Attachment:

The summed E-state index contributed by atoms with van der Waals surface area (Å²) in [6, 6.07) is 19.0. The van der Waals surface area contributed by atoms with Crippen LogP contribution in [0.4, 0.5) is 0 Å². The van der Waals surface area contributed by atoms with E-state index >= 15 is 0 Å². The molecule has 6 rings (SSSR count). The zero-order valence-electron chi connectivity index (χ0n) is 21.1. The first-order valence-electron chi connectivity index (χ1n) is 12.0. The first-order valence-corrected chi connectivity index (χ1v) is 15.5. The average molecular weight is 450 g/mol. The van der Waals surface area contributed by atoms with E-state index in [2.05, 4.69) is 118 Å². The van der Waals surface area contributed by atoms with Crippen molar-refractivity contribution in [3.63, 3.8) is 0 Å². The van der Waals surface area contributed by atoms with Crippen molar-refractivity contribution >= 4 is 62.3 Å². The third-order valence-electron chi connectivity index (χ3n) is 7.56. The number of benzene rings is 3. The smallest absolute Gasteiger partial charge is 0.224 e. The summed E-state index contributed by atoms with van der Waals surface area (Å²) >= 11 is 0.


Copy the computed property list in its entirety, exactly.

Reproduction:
The summed E-state index contributed by atoms with van der Waals surface area (Å²) in [6, 6.07) is 19.0. The van der Waals surface area contributed by atoms with Crippen LogP contribution in [0.4, 0.5) is 0 Å². The van der Waals surface area contributed by atoms with E-state index >= 15 is 0 Å². The molecule has 6 rings (SSSR count). The zero-order valence-electron chi connectivity index (χ0n) is 21.1. The first-order valence-electron chi connectivity index (χ1n) is 12.0. The first-order valence-corrected chi connectivity index (χ1v) is 15.5. The average molecular weight is 450 g/mol. The van der Waals surface area contributed by atoms with E-state index in [2.05, 4.69) is 118 Å². The van der Waals surface area contributed by atoms with Crippen molar-refractivity contribution in [3.63, 3.8) is 0 Å². The van der Waals surface area contributed by atoms with Crippen molar-refractivity contribution >= 4 is 62.3 Å². The third-order valence-electron chi connectivity index (χ3n) is 7.56. The number of benzene rings is 3. The smallest absolute Gasteiger partial charge is 0.224 e. The summed E-state index contributed by atoms with van der Waals surface area (Å²) >= 11 is 0.